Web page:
“The statements made are racially biased and are considered racial profiling. You want the NCSO to break the law to start inquiring whether or not they are here legally because of skin color, or because they don’t look like what you and/or others believe an American or legal immigrant should look like. Because they look Mexican or Latin or from another country, speak a different language than English. Additionally, because they are different from you, they are criminals, again racial profiling.” Demeo said.
Matson’s initial e-mail isn’t the first time she has displayed a bigoted attitude toward local people of color. In separate messages sent on Oct. 29, including to some surprising recipients, the assessor made her feelings about Latinos particularly clear.
In a message sent to a Frank Smith and Donna Cox, president of the local Concerned Citizens for a Safe Community, Matson writes, “Couple other things the dirty filthy Mexican/Latino illegals do is steal social security numbers, they used mine until the IRS sent a letter to me asking why I didn’t claim income from a job 200 miles away reported as earnings by this illegal.”
She also writes that “They are like locusts crossing our great country destroying everything in sight. And I would never have a uneducated illegal hater of Americans watch my children or clean my house.”
In another e-mail, this one sent to a much wider audience, including to former county commissioners, a former sheriff’s candidate, a PVT reporter, current town board members and many others, Matson writes that pregnant Latinas are among the country’s worst enemies.
“These young girls will spread their legs to anyone to get an anchor baby growing in their bellies so they can illegally cross the border and suck up the U.S. citizen tax paid resource everywhere they go in the U.S.” the e-mail stated.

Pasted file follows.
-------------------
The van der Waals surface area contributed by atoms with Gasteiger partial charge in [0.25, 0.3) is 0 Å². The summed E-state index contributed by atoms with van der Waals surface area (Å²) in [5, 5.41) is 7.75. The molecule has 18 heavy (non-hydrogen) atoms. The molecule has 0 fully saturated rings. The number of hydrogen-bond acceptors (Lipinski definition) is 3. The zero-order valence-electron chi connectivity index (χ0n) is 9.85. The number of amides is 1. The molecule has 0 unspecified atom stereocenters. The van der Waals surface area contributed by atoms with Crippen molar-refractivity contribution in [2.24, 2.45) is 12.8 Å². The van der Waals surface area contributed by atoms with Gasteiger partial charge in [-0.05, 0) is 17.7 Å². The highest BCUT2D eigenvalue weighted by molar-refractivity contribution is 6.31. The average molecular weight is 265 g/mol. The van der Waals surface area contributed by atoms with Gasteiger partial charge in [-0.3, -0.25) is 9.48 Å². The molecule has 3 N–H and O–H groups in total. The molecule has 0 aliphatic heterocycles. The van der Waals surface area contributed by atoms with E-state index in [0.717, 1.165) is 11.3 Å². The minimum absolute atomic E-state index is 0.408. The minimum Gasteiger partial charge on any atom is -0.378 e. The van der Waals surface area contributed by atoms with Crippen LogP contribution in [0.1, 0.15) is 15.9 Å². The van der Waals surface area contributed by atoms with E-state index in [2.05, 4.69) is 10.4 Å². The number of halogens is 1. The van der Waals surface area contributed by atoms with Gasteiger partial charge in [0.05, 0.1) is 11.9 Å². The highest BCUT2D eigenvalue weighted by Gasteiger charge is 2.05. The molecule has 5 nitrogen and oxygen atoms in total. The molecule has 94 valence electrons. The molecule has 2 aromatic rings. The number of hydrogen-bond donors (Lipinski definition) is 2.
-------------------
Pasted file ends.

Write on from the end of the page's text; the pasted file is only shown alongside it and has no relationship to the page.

When confronted to comment on the e-mail, Matson stands by her words.
“I would say it’s not inflammatory, it’s my experience that that’s what goes on. I’m from a border town. Dirty, filthy, they’re lazy, the illegal immigrants that come over, they want to suck up all the resources. Absolutely, it’s a mess absolutely,” she said.
Though Matson claims in her e-mail to DeMeo that the workers on the site cannot speak English, she says she has never spoken to them nor the contractor. “I would think it would be just very simple just to ask the other official Tony. He could tell me yeah, they’re here fine no problem,” she said.
Becht counters Matson’s argument by saying her claims are not legitimate.
“She’s given us no crimes. They’ve committed nothing other than in her book, they are suspected of being non-English speaking Mexican, Latin, Hispanic males period. And that’s not a crime last time I checked,” he said.
Local resident Andy Alberti, who has in the past run for public office and has received e-mails from Matson says the language she used would not be something he would say. “I can see why she’s upset, but I think the verbiage that she is using is unfortunate,” he said.
When asked if any of the workers at the site had made threats to her or any of her staff, Matson replied, “not yet, no,” she said.